As Stuart M. Speiser, a scholar on the calculation of damages in wrongful death actions, has more broadly stated:

An initial limitation on the introduction of evidence that the decedent was a person of bad moral character is that such evidence must be relevant to some aspect of the damages claimed by the plaintiff.

[Stuart M. Speiser, Recovery for Wrongful Death & Injury § 6:26 (4th ed. 2005) (emphasis added).]

Put another way, the fact "[t]hat some aspect of a decedent's character may properly be shown in determining the damages to be awarded in a wrongful death action does not mean, however, that all his habits and qualities are relevant." St. Clair, supra, 279 F.2d at 121. That is the backdrop on which the admission of Mrs. Johnson's welfare fraud conviction must be assessed.

V.

In 1980, in Green v. Bittner, supra, 85 N.J. at 4, we expanded the category of pecuniary damages to include not only the loss of future financial contributions but also the lost "value" of services such as companionship and care (in the case of the death of a child) and the loss of advice, guidance and counsel (in the case of the death of a parent). Chief Justice Wilentz, writing for the Court, described companionship and care as the loss of a type of household services provided by in-home nurses or those employed to care for the infirm. Id. at 12. He likewise defined the loss of guidance, advice and counsel to be confined to its pecuniary element. It is not the loss simply of the exchange of views, no matter how perceptive, when child and parent are together; it is certainly not the loss of the pleasure which accompanies such an exchange. Rather it is the loss of that kind of guidance, advice and counsel which all of us need from time to time in particular situations, for specific purposes, perhaps as an aid in making a business decision, or a decision affecting our lives generally, or even advice and guidance needed to relieve us from unremitting depression. It must be the kind of advice, guidance or counsel that could be purchased from a business adviser, a therapist, or a trained counselor, for instance. That some of us obtain the same benefit without charge from spouses, friends or children does not strip it of pecuniary value. [Green, supra, 85 N.J. at 14 (footnote omitted) (emphasis added).]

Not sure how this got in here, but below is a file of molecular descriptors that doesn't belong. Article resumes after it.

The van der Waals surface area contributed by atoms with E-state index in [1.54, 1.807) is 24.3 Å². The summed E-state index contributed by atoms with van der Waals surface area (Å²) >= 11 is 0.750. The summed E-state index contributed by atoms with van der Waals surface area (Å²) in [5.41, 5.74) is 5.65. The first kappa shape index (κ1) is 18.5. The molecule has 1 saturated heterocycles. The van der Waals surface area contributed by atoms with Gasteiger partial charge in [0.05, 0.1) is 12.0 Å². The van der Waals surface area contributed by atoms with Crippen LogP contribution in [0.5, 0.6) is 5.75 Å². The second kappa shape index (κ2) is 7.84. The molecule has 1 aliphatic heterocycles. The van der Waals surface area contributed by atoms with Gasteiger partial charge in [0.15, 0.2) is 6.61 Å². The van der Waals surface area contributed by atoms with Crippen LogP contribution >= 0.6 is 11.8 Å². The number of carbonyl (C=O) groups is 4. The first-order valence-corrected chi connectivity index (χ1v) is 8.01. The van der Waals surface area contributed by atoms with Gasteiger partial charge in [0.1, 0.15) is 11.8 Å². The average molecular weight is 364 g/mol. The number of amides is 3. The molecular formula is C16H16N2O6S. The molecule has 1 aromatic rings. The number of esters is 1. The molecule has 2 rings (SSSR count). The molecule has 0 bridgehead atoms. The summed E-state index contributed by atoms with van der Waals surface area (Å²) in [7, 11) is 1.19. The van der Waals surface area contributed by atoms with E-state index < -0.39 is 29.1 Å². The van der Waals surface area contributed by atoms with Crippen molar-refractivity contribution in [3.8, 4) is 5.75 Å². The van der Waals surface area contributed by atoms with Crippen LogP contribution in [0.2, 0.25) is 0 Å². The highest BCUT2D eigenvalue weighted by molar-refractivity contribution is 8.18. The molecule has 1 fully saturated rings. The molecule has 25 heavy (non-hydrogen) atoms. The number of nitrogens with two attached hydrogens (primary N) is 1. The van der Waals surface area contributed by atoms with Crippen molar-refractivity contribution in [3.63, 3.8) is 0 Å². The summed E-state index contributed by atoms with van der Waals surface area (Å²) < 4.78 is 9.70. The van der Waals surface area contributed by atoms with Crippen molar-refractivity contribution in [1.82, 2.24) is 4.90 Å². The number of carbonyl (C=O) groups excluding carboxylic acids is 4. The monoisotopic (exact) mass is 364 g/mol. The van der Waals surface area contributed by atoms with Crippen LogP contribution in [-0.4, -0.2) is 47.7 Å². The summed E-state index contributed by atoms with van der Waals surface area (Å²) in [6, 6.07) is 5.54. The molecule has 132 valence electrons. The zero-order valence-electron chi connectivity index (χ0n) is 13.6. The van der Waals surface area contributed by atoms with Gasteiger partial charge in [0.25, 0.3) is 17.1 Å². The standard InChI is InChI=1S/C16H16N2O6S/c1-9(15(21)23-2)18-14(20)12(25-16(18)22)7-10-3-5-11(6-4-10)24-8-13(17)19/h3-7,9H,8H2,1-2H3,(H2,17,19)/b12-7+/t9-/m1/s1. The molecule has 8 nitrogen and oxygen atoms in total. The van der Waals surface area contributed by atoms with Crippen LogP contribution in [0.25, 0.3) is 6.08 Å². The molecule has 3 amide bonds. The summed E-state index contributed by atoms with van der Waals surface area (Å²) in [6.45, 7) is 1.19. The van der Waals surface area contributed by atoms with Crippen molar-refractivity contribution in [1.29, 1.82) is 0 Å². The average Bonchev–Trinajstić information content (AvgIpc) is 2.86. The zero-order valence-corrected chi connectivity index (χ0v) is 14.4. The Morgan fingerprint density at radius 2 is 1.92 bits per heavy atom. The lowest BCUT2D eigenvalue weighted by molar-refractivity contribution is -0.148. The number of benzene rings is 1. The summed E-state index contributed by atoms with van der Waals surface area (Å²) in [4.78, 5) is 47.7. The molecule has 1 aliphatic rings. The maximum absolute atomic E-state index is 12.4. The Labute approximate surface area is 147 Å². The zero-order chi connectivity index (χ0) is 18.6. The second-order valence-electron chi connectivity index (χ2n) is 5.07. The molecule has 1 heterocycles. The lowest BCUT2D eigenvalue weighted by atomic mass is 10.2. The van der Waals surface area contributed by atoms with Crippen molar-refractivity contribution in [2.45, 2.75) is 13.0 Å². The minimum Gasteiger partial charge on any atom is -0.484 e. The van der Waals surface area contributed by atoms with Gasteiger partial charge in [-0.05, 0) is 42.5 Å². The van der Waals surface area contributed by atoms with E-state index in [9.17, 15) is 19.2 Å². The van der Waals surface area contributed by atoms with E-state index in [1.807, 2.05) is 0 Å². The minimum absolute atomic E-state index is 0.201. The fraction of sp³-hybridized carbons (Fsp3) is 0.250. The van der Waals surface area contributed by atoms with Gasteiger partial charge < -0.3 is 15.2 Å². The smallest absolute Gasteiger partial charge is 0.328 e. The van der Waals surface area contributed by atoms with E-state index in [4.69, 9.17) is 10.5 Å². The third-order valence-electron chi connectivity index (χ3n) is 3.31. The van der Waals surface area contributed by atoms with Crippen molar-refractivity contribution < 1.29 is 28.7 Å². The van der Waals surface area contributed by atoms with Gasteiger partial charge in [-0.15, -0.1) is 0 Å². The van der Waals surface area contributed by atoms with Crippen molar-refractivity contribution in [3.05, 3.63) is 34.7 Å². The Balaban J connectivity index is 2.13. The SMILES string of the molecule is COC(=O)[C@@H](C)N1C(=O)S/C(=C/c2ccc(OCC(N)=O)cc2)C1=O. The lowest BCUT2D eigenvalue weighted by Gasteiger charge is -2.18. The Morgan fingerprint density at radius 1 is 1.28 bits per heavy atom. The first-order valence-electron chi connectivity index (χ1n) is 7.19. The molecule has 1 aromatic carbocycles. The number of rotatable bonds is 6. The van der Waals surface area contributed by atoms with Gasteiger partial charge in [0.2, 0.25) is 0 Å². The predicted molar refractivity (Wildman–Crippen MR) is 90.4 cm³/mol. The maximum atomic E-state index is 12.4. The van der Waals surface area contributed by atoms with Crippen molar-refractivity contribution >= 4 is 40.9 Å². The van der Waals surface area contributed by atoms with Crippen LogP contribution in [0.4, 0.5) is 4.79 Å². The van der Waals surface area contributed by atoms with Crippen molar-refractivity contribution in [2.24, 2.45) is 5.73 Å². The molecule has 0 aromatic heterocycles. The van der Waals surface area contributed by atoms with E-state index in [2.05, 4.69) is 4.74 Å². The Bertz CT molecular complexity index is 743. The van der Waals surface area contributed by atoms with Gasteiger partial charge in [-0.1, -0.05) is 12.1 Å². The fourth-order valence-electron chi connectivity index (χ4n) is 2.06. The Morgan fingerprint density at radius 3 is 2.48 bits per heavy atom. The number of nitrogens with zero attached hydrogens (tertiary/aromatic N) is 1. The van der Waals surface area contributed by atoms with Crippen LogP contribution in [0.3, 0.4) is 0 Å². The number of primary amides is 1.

The Chief Justice Continued

When a parent dies and loss of advice, guidance and counsel is allowed to the surviving children, and when an infant child dies and loss of prospective services is allowed to the parents, the proof that suffices is the parent-child relationship and what we assume the jury can conclude from that relationship alone. Damages are allowed without any showing that the parent had actually been rendering valuable advice, or was likely to do so, or that the child--even if only five months old--was likely to render services around the house. [Id. at 15 (citations omitted) (emphasis added).]